At loggerheads again

Three Oregon congressmen are proposing a new plan to manage Western Oregon forestlands to generate a more predictable stream of timber sale proceeds for struggling county governments. The plan includes several things environmental groups say they want, including more wilderness protection.

So are environmental groups embracing the bipartisan proposal? No, a coalition of conservation groups have announced their own plan: raise taxes on the timber industry and on residents of timber counties, transfer responsibility for forestlands from the Bureau of Land Management to the U.S. Forest Service and perform "ecological restoration thinning" and other restoration work in the forests, which they say would create 2,000 jobs.

The congressional plan, supported by Democratic Reps. Peter DeFazio and Kurt Schrader and Republican Rep. Greg Walden, would permanently protect mature and old-growth forestlands by transferring them from the BLM to the Forest Service, and transfer other BLM land with younger stands of trees to a trust managed for the counties by a board of trustees appointed by the governor. The trustees would manage those lands to generate a sustained yield of timber while protecting water and other resources.

The plan also includes adding 58,000 acres of wilderness protection on the Lower Rogue River — long a priority of conservation groups.

Precise details of the plan have not yet been released, such as exactly which lands would be protected and which logged. Timber harvest volumes also are not yet quantified, although the Oregon Forest Resources Institute estimates the plan would create 12,000 jobs.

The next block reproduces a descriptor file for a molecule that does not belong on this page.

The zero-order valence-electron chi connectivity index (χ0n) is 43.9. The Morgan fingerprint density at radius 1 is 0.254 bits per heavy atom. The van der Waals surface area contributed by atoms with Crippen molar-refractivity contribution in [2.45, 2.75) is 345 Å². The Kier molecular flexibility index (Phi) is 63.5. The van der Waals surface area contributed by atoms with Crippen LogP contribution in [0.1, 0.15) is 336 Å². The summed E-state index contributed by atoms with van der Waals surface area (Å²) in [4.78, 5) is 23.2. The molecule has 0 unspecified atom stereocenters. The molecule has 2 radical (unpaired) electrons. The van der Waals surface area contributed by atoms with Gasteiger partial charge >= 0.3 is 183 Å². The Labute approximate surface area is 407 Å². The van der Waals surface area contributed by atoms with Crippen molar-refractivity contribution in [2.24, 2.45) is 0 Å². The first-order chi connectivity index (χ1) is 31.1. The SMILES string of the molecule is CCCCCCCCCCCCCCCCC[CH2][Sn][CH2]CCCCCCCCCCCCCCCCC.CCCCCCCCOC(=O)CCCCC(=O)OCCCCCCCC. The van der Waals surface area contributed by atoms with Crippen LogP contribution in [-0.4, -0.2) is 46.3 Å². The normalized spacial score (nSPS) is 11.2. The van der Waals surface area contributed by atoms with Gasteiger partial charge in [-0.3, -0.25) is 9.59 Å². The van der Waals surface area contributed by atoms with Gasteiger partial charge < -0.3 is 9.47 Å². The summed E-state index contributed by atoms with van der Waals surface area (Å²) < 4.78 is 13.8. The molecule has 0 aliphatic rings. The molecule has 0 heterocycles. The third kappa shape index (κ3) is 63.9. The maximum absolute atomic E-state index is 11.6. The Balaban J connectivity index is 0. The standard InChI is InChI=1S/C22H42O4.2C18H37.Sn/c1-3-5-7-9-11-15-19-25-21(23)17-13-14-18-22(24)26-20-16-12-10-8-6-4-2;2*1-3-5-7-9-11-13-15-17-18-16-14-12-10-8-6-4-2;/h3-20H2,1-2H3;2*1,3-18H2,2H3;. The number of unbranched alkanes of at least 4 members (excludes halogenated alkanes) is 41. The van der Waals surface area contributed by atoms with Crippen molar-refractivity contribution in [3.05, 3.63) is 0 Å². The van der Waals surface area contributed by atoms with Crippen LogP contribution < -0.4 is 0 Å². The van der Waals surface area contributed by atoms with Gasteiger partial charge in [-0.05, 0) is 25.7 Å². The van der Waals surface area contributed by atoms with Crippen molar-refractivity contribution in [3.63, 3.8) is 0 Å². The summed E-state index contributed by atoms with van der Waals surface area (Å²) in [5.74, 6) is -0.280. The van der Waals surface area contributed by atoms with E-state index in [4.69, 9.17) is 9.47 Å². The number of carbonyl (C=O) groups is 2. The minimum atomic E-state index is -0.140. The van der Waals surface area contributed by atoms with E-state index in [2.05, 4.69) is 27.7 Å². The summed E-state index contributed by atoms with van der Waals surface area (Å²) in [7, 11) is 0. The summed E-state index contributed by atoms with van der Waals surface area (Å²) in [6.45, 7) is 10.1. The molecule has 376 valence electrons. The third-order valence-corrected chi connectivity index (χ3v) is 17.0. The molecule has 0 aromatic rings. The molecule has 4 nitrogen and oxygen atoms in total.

The environmental coalition says the congressional plan amounts to "clearcutting public forestlands," raising the specter of the over-cutting that marked forest policy before 1990.

In a statement, the three congressmen responded to the environmental coalition's plan, saying it's "simple and it won't work."

If all this sounds familiar, it should. The same debate has been going on for more than two decades.

The congressional plan offers several things the environmental community has long wanted: permanent protection of old-growth forests, 58,000 acres of new wilderness, and removal of timberlands from the BLM — an agency they have never trusted. In return, the plan proposes increased logging on some timberland, managed for sustained yield to produce desperately needed jobs and revenue for nearly bankrupt counties.

That might sound to most people like a reasonable compromise. But the environmental movement stopped compromising a long time ago.

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